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Countdown to Fix Streaming and Keep Music Alive!

The countdown is on to have your say in the music streaming inquiry as the deadline approaches.

Published: 07 December 2020 | 12:00 AM Updated: 09 December 2020 | 1:43 PM
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We’ve heard from MU members, performers, songwriters and composers, about how little streaming pays.

This Tuesday, MPs on the Digital, Culture, Media and Sport Select Committee heard from Chic legend Nile Rodgers, Fiona Bevan and Soweto Kinch about how the economics of music streaming affect musicians.

They also want to hear from you:

The more people who write in to the inquiry, the more chance we have of our collective voice being heard. Together we can fix streaming and keep music alive.

Artists Back Equitable Remuneration and Transparency

The idea behind Equitable Remuneration (ER) is that a share of streaming money would be collected by PPL and distributed among music creators much like radio royalties are. This would mean a guaranteed income stream for both featured artists and non-featured (session or orchestral) musicians.

“If you just apply ER to some extent to on demand, suddenly, for the first time in history, money goes directly to their pockets on the first stream – irrespective of what awful contract terms an artist has, irrespective of all this historic stuff that is out there. This produces an income from stream one for artists and an income for our entire music community,” Tom Gray explained to MPs.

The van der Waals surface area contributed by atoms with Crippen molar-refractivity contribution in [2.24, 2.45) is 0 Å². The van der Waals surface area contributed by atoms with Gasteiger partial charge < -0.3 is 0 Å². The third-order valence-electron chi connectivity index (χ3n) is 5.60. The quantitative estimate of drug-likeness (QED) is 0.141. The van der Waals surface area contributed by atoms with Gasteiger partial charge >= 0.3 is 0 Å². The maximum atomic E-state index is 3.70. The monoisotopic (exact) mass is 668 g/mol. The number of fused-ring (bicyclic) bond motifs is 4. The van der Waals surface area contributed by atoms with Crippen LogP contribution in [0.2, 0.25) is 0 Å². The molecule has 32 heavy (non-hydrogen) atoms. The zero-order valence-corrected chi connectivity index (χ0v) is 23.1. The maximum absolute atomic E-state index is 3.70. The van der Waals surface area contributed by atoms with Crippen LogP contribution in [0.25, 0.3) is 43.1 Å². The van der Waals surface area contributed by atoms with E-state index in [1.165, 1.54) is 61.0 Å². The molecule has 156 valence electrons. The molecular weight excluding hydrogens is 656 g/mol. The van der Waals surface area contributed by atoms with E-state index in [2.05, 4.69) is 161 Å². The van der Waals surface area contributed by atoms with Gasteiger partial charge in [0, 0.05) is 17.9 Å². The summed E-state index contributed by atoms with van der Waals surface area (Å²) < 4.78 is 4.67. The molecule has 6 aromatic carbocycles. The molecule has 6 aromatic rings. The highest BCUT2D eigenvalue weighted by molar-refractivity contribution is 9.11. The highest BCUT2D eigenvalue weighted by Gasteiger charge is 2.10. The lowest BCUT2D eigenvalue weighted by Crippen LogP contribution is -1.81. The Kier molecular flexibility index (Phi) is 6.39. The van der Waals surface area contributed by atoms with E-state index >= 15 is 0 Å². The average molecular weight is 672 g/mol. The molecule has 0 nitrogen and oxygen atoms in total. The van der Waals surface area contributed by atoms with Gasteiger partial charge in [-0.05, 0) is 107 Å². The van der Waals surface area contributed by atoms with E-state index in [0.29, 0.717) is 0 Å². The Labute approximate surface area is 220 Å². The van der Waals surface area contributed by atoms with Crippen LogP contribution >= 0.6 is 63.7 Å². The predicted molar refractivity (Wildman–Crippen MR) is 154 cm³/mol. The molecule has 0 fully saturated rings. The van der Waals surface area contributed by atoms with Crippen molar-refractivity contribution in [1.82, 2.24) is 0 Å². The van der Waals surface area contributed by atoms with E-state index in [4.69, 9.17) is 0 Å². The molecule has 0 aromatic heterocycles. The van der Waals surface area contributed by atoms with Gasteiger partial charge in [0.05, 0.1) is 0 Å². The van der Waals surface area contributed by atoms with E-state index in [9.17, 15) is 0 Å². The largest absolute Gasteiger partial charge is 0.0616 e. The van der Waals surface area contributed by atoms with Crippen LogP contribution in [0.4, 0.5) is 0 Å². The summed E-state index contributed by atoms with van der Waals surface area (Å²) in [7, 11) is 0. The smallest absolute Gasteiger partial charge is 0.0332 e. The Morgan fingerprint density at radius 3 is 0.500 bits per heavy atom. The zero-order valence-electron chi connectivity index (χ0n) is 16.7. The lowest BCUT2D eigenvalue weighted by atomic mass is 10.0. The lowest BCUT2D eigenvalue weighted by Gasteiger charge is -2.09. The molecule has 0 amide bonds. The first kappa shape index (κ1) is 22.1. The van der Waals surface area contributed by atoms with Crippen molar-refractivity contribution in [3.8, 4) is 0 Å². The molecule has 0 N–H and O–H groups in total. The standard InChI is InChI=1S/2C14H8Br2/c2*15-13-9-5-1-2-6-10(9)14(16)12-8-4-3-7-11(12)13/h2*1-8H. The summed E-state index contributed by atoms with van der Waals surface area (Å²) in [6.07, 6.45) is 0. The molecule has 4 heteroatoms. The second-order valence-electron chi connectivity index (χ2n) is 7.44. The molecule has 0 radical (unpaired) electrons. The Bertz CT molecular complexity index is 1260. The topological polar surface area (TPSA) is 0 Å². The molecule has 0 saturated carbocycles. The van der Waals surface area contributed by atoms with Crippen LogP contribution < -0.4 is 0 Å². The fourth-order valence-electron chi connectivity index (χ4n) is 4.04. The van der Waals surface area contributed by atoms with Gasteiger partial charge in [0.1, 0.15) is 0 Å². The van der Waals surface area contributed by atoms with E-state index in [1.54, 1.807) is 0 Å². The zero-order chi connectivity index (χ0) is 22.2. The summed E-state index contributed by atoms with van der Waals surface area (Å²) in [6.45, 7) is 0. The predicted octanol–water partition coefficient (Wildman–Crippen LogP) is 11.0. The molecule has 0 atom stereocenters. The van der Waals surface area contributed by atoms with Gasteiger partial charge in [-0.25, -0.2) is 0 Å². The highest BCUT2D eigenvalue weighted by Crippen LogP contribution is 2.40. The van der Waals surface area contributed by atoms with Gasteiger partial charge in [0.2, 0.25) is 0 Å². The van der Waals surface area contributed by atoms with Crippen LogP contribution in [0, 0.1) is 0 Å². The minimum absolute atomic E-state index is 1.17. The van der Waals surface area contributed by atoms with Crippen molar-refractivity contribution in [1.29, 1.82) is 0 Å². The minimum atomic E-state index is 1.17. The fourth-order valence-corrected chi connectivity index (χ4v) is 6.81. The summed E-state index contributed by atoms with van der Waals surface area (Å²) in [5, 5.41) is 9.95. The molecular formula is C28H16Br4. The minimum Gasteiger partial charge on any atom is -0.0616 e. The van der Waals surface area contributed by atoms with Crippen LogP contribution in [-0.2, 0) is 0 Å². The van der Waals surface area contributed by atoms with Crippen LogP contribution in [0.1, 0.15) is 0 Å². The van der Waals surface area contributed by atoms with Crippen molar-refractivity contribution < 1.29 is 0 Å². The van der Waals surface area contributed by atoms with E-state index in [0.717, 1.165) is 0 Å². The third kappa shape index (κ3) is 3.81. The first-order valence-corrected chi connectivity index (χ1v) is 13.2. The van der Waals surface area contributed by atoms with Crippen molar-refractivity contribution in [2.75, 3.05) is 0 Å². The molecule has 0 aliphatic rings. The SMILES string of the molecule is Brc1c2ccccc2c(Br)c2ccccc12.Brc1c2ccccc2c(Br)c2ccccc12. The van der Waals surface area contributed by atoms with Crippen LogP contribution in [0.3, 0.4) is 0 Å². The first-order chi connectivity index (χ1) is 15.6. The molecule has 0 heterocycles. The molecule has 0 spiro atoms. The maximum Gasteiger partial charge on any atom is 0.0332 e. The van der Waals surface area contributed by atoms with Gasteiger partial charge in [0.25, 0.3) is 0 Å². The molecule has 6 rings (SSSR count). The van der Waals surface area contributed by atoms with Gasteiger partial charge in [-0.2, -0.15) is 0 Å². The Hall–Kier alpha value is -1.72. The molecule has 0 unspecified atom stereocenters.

It’s one of the MU’s key asks – and could make a huge difference to session players, orchestral players, and the wider community of musicians.

Read the full article.

Statistics Support the MU’s Call

Our poll in partnership with The Ivors Academy exposes the shockingly inadequate earnings of many music creators from streaming – while big companies make billions.

  • 82% music creators earn less than £200 a year from streaming
  • 92% said less than 5% of their earnings came from streaming
  • 43% got a job outside of music due to insufficient income from streaming

“These statistics show that music streaming does not play its part in supporting the careers of the vast majority of creators and artists on whose work it relies.

“We have to make the economics of streaming fairer; improved deals for artists, a bigger share of revenue for songwriters and an income stream for the first time for non-featured musicians,” said MU Deputy General Secretary Naomi Pohl.

Check our Twitter feed @WeAreTheMU from for highlights and analysis of Tuesday’s evidence sessions by MU Deputy General Secretary Naomi Pohl.

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It's Time to Fix Music Streaming

Calling all songwriters, composers, and performers! Be part of a defining moment in our industry.

It's Time to Fix Music Streaming